How to Dress Well has proven more versatile than its gauzy early days suggested, when Tom Krell pursued a very specific, very stylized sound that nevertheless pointed the way for many other artists mixing R&B and indie. He stretched his boundaries further with his second album, Total Loss, which traded Love Remains' artful distortion for a streamlined approach that sometimes felt caught between where he'd been and where he was going. His destination becomes clear on What Is This Heart?, a wondering, musing title for an unapologetically sprawling album that explores the facets of love, loss, trust, and doubt. Reuniting with Total Loss producer Rodaidh McDonald, Krell sounds more natural and confident than ever before, even though this is his most ambitious work yet. He gives new dimensions to the impressionism that graced Love Remains and to a lesser extent, Total Loss; instead of shaping static and echoes into sonic cathedrals, he uses orchestral flourishes, as on "Pour Cyril," where a string section becomes even more massive with copious amounts of reverb. Similarly, the stream-of-consciousness moments that once blurred together remain discrete, giving Krell the space for some of his most eclectic songs. He mixes dubstep and strings on the anguished "Face Again," then follows it with "See You Fall," a luminous ballad driven by acoustic guitar and piano. He also embraces '80s and '90s R&B even more fully than before on highlights such as the crisp, catchy "Very Best Friend" and "Repeat Pleasure," which takes its HAIM-esque sheen to rapturous heights that make it one of How to Dress Well's finest moments. Above all, the songs on What Is This Heart? are rangy, allowing for plenty of introspection and showcasing Krell's accomplished vocals on songs like "What You Wanted," which moves from worried to serene, and from intimate to epic. As the album unfurls, he spends more time with the more abstract side of his music: "Words I Don't Remember" updates Love Remains' collage-like layers and juxtapositions to achingly beautiful effect, while "Childhood Faith in Love"'s bubbling sonics telegraph its heady romance. By the time the album closes with Krell crooning "the world is such a pretty thing," he's taken listeners on a masterfully balanced tour of his sounds and moods. An immersive album that feels designed to be taken as a whole, What Is This Heart? reveals How to Dress Well coming into its own. ~ Heather Phares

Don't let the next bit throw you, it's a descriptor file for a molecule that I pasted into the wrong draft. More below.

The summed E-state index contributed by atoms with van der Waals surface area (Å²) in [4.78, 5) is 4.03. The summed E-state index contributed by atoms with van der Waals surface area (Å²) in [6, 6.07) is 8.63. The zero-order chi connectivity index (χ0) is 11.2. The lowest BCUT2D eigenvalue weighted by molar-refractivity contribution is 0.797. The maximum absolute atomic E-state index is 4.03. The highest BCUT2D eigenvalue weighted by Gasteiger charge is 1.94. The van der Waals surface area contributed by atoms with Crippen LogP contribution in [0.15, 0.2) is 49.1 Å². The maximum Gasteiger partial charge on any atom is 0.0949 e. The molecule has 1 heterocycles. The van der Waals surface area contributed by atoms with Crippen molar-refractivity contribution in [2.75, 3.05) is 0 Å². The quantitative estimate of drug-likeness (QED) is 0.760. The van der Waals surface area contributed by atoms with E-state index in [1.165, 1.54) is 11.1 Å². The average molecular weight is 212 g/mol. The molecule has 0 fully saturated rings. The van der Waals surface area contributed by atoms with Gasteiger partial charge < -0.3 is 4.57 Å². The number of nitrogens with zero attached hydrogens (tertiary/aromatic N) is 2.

Rolling Stone - 3 stars out of 5 -- "Krell's third LP continues to elevate his R&B-inflected music into sonic clarity."
Spin - "Krell works out his conflicts tenderly, rendering them with vocal chops that -- despite indie's continuing PBR&B trend -- still don't show up often in music this experimental."
Paste (magazine) - "It's a dizzying exploration of his own pains, relationships and questions...packaged into one hour-long collection of eccentric pop."
Clash (magazine) - "Krell's fragile innocence and tenderness remains as touching as ever."